The chemicals industry remained in growth mode during the second half of 2019, according to an American Chemistry Council (ACC) forecast. While exports had been negatively impacted by trade disputes and slower economic growth in other parts of the world, creating a trade surplus, the industry was benefiting from domestic growth. The energy industry, specifically, was a bright spot for American chemistry companies as capital investment connected to natural gas and natural gas liquids production increased. Following decades of decline, expanding capacity in the petrochemical market was reflected in 330 new projects that had been announced by mid-2019. Collectively worth $204 billion, the ACC explained that 40 percent of these projects were still in the planning stage, while 53 percent were underway or completed. Capital spending was expected to rise 5.4 percent in 2019, 4.9 percent in 2020, and total $43 billion by 2024. The ACC's outlook varied by industry sector. The most significant output gains were occurring in the inorganic, organic, and other specialty chemicals categories.
The outlook for different chemical manufacturing jobs was variable. Through 2028, the Department of Labor expects employment of chemists and materials scientists to increase 4 percent, or as fast as the average. Chemical technicians will experience 2 percent employment growth, which is slower than average. Chemicals plant and system operators and chemical equipment operators and tenders will each experience a decline of 2 percent.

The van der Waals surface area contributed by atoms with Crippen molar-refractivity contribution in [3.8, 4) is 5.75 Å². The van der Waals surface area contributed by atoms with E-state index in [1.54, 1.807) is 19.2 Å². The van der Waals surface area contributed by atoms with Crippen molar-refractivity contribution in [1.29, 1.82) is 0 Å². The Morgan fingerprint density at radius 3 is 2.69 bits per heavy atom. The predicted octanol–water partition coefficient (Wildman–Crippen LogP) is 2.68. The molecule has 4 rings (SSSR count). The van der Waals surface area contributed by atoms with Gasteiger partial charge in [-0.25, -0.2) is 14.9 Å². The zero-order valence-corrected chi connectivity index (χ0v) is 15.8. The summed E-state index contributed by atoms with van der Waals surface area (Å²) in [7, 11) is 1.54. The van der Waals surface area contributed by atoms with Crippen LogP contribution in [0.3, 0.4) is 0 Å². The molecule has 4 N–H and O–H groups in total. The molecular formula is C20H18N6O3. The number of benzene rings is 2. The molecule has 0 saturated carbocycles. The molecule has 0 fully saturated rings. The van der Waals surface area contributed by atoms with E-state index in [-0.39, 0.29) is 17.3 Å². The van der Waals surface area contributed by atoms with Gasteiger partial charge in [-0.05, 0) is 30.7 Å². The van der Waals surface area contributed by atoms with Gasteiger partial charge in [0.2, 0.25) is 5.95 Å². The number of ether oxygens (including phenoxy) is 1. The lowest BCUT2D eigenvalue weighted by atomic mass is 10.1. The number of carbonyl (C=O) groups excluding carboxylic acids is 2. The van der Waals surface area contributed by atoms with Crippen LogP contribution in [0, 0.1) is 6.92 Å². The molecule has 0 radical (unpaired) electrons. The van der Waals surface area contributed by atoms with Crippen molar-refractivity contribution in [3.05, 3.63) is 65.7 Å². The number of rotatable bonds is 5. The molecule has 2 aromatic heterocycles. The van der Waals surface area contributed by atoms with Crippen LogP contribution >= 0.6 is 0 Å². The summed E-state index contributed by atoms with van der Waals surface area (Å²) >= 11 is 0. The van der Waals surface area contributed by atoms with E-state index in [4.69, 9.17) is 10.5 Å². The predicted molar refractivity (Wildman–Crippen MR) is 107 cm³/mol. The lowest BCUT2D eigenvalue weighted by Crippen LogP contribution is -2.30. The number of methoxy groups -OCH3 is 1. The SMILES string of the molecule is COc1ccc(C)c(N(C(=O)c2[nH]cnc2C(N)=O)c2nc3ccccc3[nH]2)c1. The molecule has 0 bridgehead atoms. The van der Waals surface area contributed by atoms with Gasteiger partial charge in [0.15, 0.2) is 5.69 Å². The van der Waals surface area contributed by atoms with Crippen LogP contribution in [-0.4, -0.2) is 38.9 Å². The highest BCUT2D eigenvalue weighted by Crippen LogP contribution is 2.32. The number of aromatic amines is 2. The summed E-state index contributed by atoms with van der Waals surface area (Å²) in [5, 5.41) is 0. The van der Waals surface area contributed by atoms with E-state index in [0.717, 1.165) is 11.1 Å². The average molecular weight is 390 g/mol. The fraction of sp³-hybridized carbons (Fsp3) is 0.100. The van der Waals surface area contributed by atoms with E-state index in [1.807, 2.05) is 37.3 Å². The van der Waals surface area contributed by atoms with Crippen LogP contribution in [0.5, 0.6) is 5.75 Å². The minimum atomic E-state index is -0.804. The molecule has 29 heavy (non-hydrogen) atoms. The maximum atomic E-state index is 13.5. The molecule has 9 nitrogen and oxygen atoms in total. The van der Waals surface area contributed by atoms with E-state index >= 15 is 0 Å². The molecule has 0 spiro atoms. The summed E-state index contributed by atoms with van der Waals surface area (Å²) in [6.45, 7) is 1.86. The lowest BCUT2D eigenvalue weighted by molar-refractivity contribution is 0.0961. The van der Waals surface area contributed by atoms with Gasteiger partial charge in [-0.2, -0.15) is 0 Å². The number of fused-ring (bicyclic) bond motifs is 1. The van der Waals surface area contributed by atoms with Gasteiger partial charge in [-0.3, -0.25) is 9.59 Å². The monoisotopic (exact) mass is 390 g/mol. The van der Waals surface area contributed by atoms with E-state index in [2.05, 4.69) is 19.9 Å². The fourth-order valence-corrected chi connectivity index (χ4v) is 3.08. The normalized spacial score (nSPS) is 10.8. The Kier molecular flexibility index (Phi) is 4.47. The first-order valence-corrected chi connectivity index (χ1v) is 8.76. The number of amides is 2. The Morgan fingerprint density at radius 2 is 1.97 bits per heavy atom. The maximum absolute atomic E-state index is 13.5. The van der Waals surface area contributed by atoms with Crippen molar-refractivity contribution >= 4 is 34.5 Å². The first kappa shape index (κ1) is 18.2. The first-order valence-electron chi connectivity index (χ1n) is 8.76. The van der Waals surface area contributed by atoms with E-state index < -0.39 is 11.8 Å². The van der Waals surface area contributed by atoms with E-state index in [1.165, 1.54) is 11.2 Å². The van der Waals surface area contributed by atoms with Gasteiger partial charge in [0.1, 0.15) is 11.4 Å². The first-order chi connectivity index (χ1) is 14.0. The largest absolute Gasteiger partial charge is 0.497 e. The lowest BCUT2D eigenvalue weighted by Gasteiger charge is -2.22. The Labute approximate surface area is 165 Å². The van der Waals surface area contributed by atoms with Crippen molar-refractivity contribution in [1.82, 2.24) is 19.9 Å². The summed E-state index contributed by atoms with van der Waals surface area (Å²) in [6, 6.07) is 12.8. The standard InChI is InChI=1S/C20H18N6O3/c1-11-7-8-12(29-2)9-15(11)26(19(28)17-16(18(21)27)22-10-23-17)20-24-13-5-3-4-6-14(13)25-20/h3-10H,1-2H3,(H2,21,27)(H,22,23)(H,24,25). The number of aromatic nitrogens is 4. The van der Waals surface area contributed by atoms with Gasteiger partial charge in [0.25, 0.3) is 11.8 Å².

Although declines in certain manufacturing industries will have a negative impact on employment, many job opportunities will still exist. Chemists will benefit from a need to develop nanotechnology-based treatments in the medical field and help manufacturers improve their use of green chemistry and reduce pollution. Chemical technicians will be needed to help chemists and chemical engineers test new materials. Chemical engineers will be needed to develop plastic resins that improve automobiles' fuel efficiency and meet demand for natural gas production.
As in many other industries, the number of people that will be retiring over the next decade is expected to increase, which may also lead to the need for more workers in this industry. The impact of this may be less, however, than in other industries, due to the overall slow growth of the industry as a whole.
Much of the chemicals industry’s production relies on on-site jobs and products manufactured in China. As a result, the 2020 coronavirus pandemic, which led to business closures and social restrictions, made it difficult for many companies to continue business as usual. A decline in demand for products that corresponded to an economic slowdown, decreased consumer activity, and shortages of related products also hurt the industry. The interruption of global supply chains inhibited timely shipping even of available or in-demand products, creating further trouble for the industry.